Please note: Legal issues are complex and highly fact specific and require legal expertise that cannot be provided by any single article. In addition, laws change over time and vary by jurisdiction. The information in this article does not constitute legal advice and should not be used as a substitute for obtaining personal legal advice and consultation prior to making decisions regarding individual circumstances.

Current Procedural Terminology (CPT®) copyright 2015 American Medical Association. All rights reserved.

Tags:  Change Healtcare  cpt code 90837  Insurance audits 

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Insurance Audits: How to be Prepared!

Posted By Jim Broyles, PhD, OPA Director of Professional Affairs, Wednesday, April 12, 2017

I have spent considerable time in the last couple of years providing OPA members help and support with insurance issues. Often, concerns from psychologists arise when an insurance company questions individual psychologist’s billing or record keeping practices. When these questions are raised, psychologists often feel confused about whether, what kind, or how much information an insurance company may need, what they are entitled to, and how to provide this. This past month has been no exception to this ongoing need for clarification. Many who follow the listserv or read my emails know that Medical Mutual recently contacted several Ohio psychologists through an auditing company, Change HealthCare, to raise questions regarding billing codes used by psychologists. My experience with these issues continually leads me back to some basic suggestions for most of us who provide clinical services: a little bit of preparatory work can go a long way toward being ready for audits or other kinds of scrutiny from insurance companies. With this in mind, I would like to make the following suggestions:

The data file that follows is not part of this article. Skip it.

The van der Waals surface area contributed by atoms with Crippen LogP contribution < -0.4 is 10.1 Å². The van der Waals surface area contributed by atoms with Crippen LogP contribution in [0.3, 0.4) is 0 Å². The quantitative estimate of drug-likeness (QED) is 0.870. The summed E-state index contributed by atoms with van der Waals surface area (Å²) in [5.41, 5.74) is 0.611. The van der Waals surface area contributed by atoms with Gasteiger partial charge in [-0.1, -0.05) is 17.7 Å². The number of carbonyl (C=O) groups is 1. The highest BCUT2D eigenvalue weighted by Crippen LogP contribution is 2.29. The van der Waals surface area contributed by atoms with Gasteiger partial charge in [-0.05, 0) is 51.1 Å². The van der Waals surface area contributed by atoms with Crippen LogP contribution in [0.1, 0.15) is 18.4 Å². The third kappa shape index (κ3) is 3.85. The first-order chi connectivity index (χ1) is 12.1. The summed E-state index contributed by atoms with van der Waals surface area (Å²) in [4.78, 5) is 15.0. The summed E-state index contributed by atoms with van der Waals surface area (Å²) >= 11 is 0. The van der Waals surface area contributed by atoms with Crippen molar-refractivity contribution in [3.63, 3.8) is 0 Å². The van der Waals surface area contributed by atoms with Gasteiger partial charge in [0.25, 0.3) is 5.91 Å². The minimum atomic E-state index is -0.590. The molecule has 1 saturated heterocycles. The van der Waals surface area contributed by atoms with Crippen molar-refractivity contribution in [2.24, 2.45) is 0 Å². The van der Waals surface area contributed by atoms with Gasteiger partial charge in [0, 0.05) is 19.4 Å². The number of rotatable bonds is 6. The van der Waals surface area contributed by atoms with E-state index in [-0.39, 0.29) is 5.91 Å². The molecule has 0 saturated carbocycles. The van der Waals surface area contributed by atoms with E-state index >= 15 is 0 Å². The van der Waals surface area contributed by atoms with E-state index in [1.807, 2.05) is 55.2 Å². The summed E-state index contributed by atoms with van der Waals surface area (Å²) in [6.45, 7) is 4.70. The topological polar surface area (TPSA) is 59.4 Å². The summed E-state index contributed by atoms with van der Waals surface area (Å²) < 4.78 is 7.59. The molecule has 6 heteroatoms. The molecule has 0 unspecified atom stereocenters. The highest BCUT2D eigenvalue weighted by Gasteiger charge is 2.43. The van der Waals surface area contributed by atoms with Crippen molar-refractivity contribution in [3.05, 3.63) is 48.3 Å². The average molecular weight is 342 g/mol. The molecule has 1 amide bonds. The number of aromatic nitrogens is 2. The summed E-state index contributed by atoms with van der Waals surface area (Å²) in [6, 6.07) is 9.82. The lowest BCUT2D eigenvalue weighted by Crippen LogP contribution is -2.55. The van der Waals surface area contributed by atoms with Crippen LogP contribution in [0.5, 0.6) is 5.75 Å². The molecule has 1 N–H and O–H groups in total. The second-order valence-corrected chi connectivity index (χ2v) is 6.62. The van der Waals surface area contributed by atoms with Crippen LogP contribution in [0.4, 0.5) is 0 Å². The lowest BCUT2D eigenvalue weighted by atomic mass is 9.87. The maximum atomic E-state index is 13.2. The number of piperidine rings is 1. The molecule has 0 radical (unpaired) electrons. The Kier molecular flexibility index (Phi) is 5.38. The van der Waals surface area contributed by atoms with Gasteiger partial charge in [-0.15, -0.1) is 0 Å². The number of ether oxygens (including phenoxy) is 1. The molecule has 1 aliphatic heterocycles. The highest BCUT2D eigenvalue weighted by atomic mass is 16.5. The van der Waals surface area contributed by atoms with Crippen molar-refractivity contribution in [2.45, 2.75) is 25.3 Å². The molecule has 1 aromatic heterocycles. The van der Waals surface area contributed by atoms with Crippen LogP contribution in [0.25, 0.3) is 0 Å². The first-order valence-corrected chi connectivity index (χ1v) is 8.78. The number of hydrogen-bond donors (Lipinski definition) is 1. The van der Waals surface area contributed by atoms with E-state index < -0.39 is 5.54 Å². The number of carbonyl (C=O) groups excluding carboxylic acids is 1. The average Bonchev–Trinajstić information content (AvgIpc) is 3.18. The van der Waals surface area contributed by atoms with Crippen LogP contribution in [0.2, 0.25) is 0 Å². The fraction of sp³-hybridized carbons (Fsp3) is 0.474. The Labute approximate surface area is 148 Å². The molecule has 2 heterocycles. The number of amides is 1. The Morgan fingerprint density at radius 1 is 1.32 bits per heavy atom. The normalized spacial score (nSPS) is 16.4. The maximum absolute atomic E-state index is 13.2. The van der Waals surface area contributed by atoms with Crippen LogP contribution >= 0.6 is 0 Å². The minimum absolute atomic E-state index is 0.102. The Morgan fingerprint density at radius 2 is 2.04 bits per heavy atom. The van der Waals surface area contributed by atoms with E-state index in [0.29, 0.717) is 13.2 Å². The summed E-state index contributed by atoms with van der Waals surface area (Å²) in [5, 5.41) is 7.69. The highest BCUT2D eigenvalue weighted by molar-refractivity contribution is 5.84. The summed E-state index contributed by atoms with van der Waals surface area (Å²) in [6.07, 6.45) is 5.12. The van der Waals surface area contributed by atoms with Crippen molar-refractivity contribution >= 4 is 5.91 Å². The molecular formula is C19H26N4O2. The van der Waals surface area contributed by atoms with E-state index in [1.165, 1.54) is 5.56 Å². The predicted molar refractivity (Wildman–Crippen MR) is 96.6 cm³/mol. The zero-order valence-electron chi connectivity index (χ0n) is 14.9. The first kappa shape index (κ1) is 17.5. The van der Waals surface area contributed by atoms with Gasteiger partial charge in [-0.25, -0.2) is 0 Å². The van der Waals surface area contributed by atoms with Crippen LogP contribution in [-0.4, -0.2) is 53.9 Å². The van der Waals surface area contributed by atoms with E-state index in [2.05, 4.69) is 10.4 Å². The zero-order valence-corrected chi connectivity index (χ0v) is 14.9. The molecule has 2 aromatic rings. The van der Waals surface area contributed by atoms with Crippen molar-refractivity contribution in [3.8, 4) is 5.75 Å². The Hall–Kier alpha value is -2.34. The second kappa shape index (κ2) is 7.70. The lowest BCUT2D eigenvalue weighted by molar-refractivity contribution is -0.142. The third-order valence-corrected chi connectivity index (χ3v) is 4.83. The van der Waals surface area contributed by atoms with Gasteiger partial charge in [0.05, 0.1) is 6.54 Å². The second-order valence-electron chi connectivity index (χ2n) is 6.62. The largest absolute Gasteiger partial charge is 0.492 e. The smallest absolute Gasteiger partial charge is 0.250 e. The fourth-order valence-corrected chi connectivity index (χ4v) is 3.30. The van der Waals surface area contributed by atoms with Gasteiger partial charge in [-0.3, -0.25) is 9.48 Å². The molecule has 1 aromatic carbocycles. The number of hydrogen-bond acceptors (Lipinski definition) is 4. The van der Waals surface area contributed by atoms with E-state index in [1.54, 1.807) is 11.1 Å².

1. Make sure the initial consent document used in your practice includes language designed to provide consent for releasing patient information in response to a broad array of insurance company requests.

    For example:
    You should also be aware that your contract with your health insurance company requires that I provide it with information relevant to the services that I provide to you. I am required to provide a clinical diagnosis. Sometimes I am required to provide additional clinical information such as treatment plans or summaries, or copies of your entire clinical record.... By signing this Agreement, you agree that I can provide requested information to your carrier.

    This allows for the release of basic clinical information which may be required by the insurance company.

  2. HIPAA allows for psychotherapy notes to be kept separate from the rest of a client’s clinical record, and offers a greater level of protection for these notes.  I suggest psychologists maintain this separate record. This allows for less sensitive, more basic clinical information to be easily released in response to an insurance company audit while offering greater protection for client privacy.

  3. Most insurance companies require that we follow basic record keeping guidelines set primarily by Medicare. When billing time based CPT codes, the more general clinical record should include documentation which supports the procedure (separate from the psychotherapy note) for each session billed including:
  • Session start and stop time
  • Modality
  • Diagnosis
  • Symptoms
  • Functional Status
  • Focused Mental Status Exam
  • Treatment plan goal addressed, prognosis, and progress
  • Name, signature, and credentials of the person performing the service

Following these suggestions will help many psychologists to readily respond to most audits conducted by insurance companies for the variety of reasons that I am familiar. More detailed guidelines on record keeping will be provided during my workshop at OPA’s upcoming convention (Thursday, April 27 at 9:00 a.m.). I hope to see you there! 

Jim Broyles, PhD
OPA Director of Professional Affairs

Tags:  insurance  Insurance audits